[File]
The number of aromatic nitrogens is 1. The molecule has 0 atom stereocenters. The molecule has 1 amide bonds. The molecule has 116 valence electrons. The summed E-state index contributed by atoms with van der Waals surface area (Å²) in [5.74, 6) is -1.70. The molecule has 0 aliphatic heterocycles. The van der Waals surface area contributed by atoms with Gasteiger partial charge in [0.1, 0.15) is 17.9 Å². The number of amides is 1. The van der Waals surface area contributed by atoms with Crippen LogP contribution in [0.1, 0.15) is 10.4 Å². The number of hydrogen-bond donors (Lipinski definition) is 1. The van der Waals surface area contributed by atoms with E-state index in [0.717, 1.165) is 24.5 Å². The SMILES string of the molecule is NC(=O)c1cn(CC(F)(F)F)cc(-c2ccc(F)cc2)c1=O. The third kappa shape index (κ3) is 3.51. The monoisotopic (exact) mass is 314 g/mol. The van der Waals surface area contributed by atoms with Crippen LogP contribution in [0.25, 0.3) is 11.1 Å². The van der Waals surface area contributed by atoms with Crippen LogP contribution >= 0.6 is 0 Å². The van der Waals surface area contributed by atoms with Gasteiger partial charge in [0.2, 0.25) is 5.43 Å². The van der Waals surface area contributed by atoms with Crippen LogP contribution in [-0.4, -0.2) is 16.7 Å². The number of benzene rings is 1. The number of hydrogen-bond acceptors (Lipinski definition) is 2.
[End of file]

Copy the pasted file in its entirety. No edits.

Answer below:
The number of aromatic nitrogens is 1. The molecule has 0 atom stereocenters. The molecule has 1 amide bonds. The molecule has 116 valence electrons. The summed E-state index contributed by atoms with van der Waals surface area (Å²) in [5.74, 6) is -1.70. The molecule has 0 aliphatic heterocycles. The van der Waals surface area contributed by atoms with Gasteiger partial charge in [0.1, 0.15) is 17.9 Å². The number of amides is 1. The van der Waals surface area contributed by atoms with Crippen LogP contribution in [0.1, 0.15) is 10.4 Å². The number of hydrogen-bond donors (Lipinski definition) is 1. The van der Waals surface area contributed by atoms with E-state index in [0.717, 1.165) is 24.5 Å². The SMILES string of the molecule is NC(=O)c1cn(CC(F)(F)F)cc(-c2ccc(F)cc2)c1=O. The third kappa shape index (κ3) is 3.51. The monoisotopic (exact) mass is 314 g/mol. The van der Waals surface area contributed by atoms with Crippen LogP contribution in [0.25, 0.3) is 11.1 Å². The van der Waals surface area contributed by atoms with Crippen LogP contribution >= 0.6 is 0 Å². The van der Waals surface area contributed by atoms with Gasteiger partial charge in [0.2, 0.25) is 5.43 Å². The van der Waals surface area contributed by atoms with Crippen LogP contribution in [-0.4, -0.2) is 16.7 Å². The number of benzene rings is 1. The number of hydrogen-bond acceptors (Lipinski definition) is 2.